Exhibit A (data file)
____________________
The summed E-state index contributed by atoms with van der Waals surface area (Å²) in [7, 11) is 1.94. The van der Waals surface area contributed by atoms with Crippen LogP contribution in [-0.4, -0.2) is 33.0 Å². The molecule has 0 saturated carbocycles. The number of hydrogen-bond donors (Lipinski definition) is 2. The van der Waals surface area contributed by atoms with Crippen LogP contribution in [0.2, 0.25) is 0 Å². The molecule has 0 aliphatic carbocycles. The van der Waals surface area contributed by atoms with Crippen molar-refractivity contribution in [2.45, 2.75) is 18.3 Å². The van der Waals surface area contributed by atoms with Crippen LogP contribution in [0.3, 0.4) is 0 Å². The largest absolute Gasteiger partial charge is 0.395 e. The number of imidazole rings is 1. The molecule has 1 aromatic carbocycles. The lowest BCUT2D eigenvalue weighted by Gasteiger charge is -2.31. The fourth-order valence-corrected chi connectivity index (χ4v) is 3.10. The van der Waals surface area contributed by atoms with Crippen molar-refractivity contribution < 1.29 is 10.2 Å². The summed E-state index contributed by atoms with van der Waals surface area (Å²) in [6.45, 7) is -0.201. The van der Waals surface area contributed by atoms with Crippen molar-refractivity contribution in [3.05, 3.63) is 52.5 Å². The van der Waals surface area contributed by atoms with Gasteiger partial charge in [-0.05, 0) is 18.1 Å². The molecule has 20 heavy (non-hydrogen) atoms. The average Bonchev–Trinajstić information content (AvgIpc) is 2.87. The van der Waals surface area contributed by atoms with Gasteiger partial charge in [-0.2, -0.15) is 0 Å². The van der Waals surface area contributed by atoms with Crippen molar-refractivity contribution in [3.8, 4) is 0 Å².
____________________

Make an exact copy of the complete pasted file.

The summed E-state index contributed by atoms with van der Waals surface area (Å²) in [7, 11) is 1.94. The van der Waals surface area contributed by atoms with Crippen LogP contribution in [-0.4, -0.2) is 33.0 Å². The molecule has 0 saturated carbocycles. The number of hydrogen-bond donors (Lipinski definition) is 2. The van der Waals surface area contributed by atoms with Crippen LogP contribution in [0.2, 0.25) is 0 Å². The molecule has 0 aliphatic carbocycles. The van der Waals surface area contributed by atoms with Crippen molar-refractivity contribution in [2.45, 2.75) is 18.3 Å². The van der Waals surface area contributed by atoms with Crippen LogP contribution in [0.3, 0.4) is 0 Å². The largest absolute Gasteiger partial charge is 0.395 e. The number of imidazole rings is 1. The molecule has 1 aromatic carbocycles. The lowest BCUT2D eigenvalue weighted by Gasteiger charge is -2.31. The fourth-order valence-corrected chi connectivity index (χ4v) is 3.10. The van der Waals surface area contributed by atoms with Crippen molar-refractivity contribution < 1.29 is 10.2 Å². The summed E-state index contributed by atoms with van der Waals surface area (Å²) in [6.45, 7) is -0.201. The van der Waals surface area contributed by atoms with Crippen molar-refractivity contribution in [3.05, 3.63) is 52.5 Å². The van der Waals surface area contributed by atoms with Gasteiger partial charge in [-0.05, 0) is 18.1 Å². The molecule has 20 heavy (non-hydrogen) atoms. The average Bonchev–Trinajstić information content (AvgIpc) is 2.87. The van der Waals surface area contributed by atoms with Gasteiger partial charge in [-0.2, -0.15) is 0 Å². The van der Waals surface area contributed by atoms with Crippen molar-refractivity contribution in [3.8, 4) is 0 Å².